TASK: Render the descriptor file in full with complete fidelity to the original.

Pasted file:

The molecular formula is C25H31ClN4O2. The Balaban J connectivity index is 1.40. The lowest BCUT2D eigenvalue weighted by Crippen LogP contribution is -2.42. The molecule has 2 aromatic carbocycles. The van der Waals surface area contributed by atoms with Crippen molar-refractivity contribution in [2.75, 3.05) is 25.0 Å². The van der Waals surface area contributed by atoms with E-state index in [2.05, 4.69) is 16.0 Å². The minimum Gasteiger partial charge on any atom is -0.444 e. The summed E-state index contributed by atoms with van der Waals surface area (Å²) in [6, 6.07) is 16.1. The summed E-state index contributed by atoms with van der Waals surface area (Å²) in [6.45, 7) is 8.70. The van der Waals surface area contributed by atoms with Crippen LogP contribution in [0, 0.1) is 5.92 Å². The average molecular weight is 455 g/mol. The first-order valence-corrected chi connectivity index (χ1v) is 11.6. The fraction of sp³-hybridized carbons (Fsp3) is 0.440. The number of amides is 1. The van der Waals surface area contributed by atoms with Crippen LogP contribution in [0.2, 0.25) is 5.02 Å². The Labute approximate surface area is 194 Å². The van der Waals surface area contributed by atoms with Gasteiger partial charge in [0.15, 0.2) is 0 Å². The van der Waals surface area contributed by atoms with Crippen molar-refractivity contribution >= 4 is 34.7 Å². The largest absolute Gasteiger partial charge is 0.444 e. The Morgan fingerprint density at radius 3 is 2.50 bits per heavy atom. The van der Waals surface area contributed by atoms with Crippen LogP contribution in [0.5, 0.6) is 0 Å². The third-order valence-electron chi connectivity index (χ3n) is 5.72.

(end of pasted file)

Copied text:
The molecular formula is C25H31ClN4O2. The Balaban J connectivity index is 1.40. The lowest BCUT2D eigenvalue weighted by Crippen LogP contribution is -2.42. The molecule has 2 aromatic carbocycles. The van der Waals surface area contributed by atoms with Crippen molar-refractivity contribution in [2.75, 3.05) is 25.0 Å². The van der Waals surface area contributed by atoms with E-state index in [2.05, 4.69) is 16.0 Å². The minimum Gasteiger partial charge on any atom is -0.444 e. The summed E-state index contributed by atoms with van der Waals surface area (Å²) in [6, 6.07) is 16.1. The summed E-state index contributed by atoms with van der Waals surface area (Å²) in [6.45, 7) is 8.70. The van der Waals surface area contributed by atoms with Crippen LogP contribution in [0, 0.1) is 5.92 Å². The average molecular weight is 455 g/mol. The first-order valence-corrected chi connectivity index (χ1v) is 11.6. The fraction of sp³-hybridized carbons (Fsp3) is 0.440. The number of amides is 1. The van der Waals surface area contributed by atoms with Crippen LogP contribution in [0.2, 0.25) is 5.02 Å². The Labute approximate surface area is 194 Å². The van der Waals surface area contributed by atoms with Gasteiger partial charge in [0.15, 0.2) is 0 Å². The van der Waals surface area contributed by atoms with Crippen molar-refractivity contribution >= 4 is 34.7 Å². The largest absolute Gasteiger partial charge is 0.444 e. The Morgan fingerprint density at radius 3 is 2.50 bits per heavy atom. The van der Waals surface area contributed by atoms with Crippen LogP contribution in [0.5, 0.6) is 0 Å². The third-order valence-electron chi connectivity index (χ3n) is 5.72.